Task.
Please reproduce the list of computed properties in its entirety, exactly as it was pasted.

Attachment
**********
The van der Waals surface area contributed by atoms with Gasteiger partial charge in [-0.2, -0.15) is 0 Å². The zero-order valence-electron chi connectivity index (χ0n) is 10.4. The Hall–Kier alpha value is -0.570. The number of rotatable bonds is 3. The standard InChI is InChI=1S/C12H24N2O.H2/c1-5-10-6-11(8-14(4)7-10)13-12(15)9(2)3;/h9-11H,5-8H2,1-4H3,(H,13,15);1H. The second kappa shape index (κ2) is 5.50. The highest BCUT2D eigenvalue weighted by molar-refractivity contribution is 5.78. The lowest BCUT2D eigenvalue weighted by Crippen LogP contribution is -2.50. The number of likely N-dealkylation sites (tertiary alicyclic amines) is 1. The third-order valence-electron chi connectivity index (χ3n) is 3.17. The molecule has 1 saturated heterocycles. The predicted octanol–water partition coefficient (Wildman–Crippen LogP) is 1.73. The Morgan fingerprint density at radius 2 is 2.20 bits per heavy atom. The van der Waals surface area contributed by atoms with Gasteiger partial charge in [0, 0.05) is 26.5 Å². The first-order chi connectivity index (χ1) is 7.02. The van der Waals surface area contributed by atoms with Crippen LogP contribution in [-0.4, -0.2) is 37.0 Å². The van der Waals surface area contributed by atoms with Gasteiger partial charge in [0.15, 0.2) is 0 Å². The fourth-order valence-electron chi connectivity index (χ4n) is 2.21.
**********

The van der Waals surface area contributed by atoms with Gasteiger partial charge in [-0.2, -0.15) is 0 Å². The zero-order valence-electron chi connectivity index (χ0n) is 10.4. The Hall–Kier alpha value is -0.570. The number of rotatable bonds is 3. The standard InChI is InChI=1S/C12H24N2O.H2/c1-5-10-6-11(8-14(4)7-10)13-12(15)9(2)3;/h9-11H,5-8H2,1-4H3,(H,13,15);1H. The second kappa shape index (κ2) is 5.50. The highest BCUT2D eigenvalue weighted by molar-refractivity contribution is 5.78. The lowest BCUT2D eigenvalue weighted by Crippen LogP contribution is -2.50. The number of likely N-dealkylation sites (tertiary alicyclic amines) is 1. The third-order valence-electron chi connectivity index (χ3n) is 3.17. The molecule has 1 saturated heterocycles. The predicted octanol–water partition coefficient (Wildman–Crippen LogP) is 1.73. The Morgan fingerprint density at radius 2 is 2.20 bits per heavy atom. The van der Waals surface area contributed by atoms with Gasteiger partial charge in [0, 0.05) is 26.5 Å². The first-order chi connectivity index (χ1) is 7.02. The van der Waals surface area contributed by atoms with Crippen LogP contribution in [-0.4, -0.2) is 37.0 Å². The van der Waals surface area contributed by atoms with Gasteiger partial charge in [0.15, 0.2) is 0 Å². The fourth-order valence-electron chi connectivity index (χ4n) is 2.21.